Human Trafficking: Stand By or Stand Up
I noticed my first human trafficking patient when I was in medical school during an ObGyn rotation. The moment passed in a flash. We undraped the woman to begin her surgery, and there they were: branding tattoos on her lower abdomen and inner thighs. These tattoos informed us all that the body we were repairing was for sale, although I didn’t recognize this at the time. Shortly after this encounter, I watched the film “The Whistleblower” about the Bosnian sex trafficking ring facilitated by UN Peacekeepers from DynCorp in 1999. I thought the film was overblown hyperbole, so I started reading. I was dismayed to find it largely accurate. I kept reading. I read that sex trafficking occurs not only in foreign countries – in Latin America, Southeast Asia, the Eastern Bloc, Africa – but here in the U.S., too. I read about red flags for sex trafficking: repeated sexually transmitted infections, repeated pregnancy and/or abortion, vaginal injuries, branding tattoos… I remembered our patient. My gut twisted, and a dreadful, sinking feeling set in. We removed her fibroids, but we left the plague that was killing her: human trafficking.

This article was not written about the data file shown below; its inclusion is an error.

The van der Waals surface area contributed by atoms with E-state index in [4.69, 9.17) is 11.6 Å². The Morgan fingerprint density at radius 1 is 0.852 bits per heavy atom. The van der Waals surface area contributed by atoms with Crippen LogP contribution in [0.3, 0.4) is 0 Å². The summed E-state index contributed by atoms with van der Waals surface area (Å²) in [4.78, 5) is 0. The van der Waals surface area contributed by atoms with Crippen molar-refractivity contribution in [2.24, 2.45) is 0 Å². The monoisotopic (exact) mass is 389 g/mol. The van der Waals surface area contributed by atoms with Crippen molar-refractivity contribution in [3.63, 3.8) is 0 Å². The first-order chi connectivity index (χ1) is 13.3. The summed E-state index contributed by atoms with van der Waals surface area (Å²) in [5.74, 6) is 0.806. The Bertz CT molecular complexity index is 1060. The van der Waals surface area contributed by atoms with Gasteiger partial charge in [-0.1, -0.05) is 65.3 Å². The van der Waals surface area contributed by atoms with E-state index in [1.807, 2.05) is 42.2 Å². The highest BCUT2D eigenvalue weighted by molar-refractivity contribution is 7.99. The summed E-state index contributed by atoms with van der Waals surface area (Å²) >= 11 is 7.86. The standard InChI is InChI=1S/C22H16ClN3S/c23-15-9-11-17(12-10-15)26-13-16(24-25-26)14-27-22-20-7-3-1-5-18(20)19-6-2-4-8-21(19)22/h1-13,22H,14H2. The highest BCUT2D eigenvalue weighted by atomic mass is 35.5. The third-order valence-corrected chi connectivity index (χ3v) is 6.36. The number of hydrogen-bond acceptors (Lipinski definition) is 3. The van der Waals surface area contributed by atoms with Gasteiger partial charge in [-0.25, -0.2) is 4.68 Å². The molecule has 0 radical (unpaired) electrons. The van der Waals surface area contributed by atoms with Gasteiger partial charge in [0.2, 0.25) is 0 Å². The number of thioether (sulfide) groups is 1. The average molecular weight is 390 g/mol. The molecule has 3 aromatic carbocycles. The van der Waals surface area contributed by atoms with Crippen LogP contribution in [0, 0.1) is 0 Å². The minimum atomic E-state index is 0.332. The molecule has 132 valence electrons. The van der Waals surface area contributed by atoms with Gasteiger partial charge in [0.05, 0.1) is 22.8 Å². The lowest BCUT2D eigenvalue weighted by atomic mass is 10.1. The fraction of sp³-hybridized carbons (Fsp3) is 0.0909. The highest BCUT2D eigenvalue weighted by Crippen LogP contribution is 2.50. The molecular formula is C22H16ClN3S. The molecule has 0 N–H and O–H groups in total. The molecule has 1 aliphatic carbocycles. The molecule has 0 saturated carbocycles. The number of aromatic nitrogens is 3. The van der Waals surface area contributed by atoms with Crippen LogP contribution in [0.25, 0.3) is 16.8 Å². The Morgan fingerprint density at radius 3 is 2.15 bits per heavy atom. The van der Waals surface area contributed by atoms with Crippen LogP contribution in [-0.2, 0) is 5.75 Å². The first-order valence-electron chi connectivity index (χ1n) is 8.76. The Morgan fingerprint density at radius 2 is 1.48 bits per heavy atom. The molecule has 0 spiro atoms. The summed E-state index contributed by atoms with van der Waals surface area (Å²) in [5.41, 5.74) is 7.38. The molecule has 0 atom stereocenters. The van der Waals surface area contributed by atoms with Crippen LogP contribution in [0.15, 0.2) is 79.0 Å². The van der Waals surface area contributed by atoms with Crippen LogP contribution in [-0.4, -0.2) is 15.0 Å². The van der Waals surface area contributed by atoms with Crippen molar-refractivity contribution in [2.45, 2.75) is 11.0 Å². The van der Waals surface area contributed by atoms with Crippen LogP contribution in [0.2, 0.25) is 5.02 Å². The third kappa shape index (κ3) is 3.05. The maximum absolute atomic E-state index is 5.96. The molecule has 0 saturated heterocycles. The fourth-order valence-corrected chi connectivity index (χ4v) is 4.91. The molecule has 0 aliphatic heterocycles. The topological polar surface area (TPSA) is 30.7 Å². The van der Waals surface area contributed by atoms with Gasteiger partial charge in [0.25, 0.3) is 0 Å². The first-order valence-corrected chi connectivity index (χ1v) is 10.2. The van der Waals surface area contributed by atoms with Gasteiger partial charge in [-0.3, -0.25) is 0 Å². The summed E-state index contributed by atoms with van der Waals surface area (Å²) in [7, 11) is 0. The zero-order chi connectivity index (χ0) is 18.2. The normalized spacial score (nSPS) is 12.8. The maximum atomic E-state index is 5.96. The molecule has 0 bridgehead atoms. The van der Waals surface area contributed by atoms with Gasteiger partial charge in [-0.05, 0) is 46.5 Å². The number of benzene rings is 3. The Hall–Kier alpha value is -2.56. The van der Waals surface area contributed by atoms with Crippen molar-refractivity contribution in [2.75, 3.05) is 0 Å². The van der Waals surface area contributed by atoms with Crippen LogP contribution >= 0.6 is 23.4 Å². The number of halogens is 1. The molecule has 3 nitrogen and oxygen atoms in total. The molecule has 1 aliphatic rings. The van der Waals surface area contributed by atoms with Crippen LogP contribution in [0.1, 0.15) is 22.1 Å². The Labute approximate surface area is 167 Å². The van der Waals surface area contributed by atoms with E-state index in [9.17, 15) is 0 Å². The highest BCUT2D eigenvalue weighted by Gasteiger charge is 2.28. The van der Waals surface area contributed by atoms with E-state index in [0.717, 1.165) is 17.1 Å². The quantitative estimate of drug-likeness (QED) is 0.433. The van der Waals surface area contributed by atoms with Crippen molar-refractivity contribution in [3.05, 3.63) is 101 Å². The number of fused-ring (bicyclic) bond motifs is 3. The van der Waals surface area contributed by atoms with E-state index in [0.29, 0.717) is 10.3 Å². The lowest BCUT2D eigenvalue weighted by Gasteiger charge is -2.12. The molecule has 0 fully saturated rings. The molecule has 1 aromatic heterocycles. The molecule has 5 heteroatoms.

In reality, I probably had seen patients who were victims of human trafficking during previous rotations in medical school and even while volunteering in the emergency department in NYC as a Columbia postbac premed student. If you’re working in Emergency Medicine, ObGyn, Pediatrics, Adolescent Medicine or Family Medicine, you’ve likely seen patients who are victims of human trafficking. If you’re a radiologist, you’ve likely looked at their broken bones, and if you’re an orthopedic or maxillofacial surgeon, you’ve probably set their bones. As an ENT or dentist, you’ve probably noted and treated their injuries. As a therapist, you’ve likely helped them with their addictions, suicidality, overdoses, or PTSD. As humans, we buy the fruit and vegetables they pick and eat the fish they catch. Similar to the #MeToo movement, the movement to increase awareness about human trafficking will open our eyes to injustice. We will see that “they” are part of “us.” And our defining moment will occur in a flash when we decide to stand by or stand up.
For information about free training in human trafficking awareness, go to the Events tab at https://www.amwa-doc.org/our-work/initiatives/human-trafficking/ (CME credit is available. Additionally, check out free educational videos for CME credit at www.doc-path.org.)